Non-limiting cationic conditioning polymers include, for example: copolymers of 1-vinyl-2 pyrrolidine and 1-vinyl-3-methyl-imidazolium salt (e.g., Chloride salt) (referred to in the industry by the Cosmetic, Toiletry, and Fragrance Association, “CTFA” as Polyquaternium-16) such as those commercially available from BASF Wyandotte Corp. (Parsippany, N.J., USA) under the LUVIQUAT tradename (e.g., LUVIQUAT FC 370); copolymers of 1-vinyl-2-pyrrolidine and dimethylaminoethyl methacrylate (referred to in the industry by CTFA as Polyquaternium-11). The long chain acyl derivative is desirably selected from ethylene glycol stearate, alkanolamides of fatty acids having from 16 to 22 carbon atoms and mixtures thereof. Ethylene glycol distearate and Polyethylene glycol 3 distearate are preferred long chain acyl derivatives.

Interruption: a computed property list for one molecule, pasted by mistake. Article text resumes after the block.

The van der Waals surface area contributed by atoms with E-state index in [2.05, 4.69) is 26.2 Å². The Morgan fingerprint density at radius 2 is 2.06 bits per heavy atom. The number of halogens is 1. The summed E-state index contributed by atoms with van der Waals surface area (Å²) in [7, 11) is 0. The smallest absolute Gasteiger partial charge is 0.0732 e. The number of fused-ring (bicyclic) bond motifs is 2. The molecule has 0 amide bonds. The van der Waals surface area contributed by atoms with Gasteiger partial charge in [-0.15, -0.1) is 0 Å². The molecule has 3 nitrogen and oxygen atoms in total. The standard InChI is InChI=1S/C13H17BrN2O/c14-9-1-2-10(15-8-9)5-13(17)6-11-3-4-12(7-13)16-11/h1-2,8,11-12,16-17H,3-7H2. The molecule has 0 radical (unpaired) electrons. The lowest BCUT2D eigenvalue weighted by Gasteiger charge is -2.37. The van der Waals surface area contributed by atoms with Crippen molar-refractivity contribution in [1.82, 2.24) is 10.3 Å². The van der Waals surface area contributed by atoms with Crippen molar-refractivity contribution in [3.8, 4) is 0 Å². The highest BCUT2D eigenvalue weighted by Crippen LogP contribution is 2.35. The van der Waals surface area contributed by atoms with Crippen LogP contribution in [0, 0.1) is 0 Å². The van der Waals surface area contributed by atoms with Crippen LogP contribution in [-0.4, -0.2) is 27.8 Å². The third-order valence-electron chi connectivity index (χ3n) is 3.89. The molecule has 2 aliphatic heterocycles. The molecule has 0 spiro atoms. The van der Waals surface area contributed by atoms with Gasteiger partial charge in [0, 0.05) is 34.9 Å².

Depending on the type of composition employed, one or more additional ingredients conventionally incorporated into hair treatment compositions may be included in compositions of the invention. Such additional ingredients include styling agents, such as resins and hair-setting polymers, perfumes, dyes, buffering or pH adjusting agents, viscosity modifiers, opacifiers, pearlescers, preservatives, antibacterial agents, antidandruff agents, foam boosters, proteins, moisturizing agents, herb or other plant extracts and other natural ingredients.
To demonstrate the new and unexpected results achieved by the present invention, the compositions described below were prepared.
Compositions of the present invention have significantly more conditioning versus formulations used as comparisons. The following chart illustrates the conditioning properties of compositions of the invention. These compositions shown in the following chart are similar to the compositions set forth in the Reid and Murray patent, U.S. Pat. No. 5,085,857, and were made in a similar manner. The Reid and Murray patent, U.S. Pat. No. 5,085,857 is hereby incorporated by reference. The levels of Arginine Base and Lysine HCl present in these compositions is set forth in the following chart. The Instron wet combing test which is mentioned below is a test that is known in the art.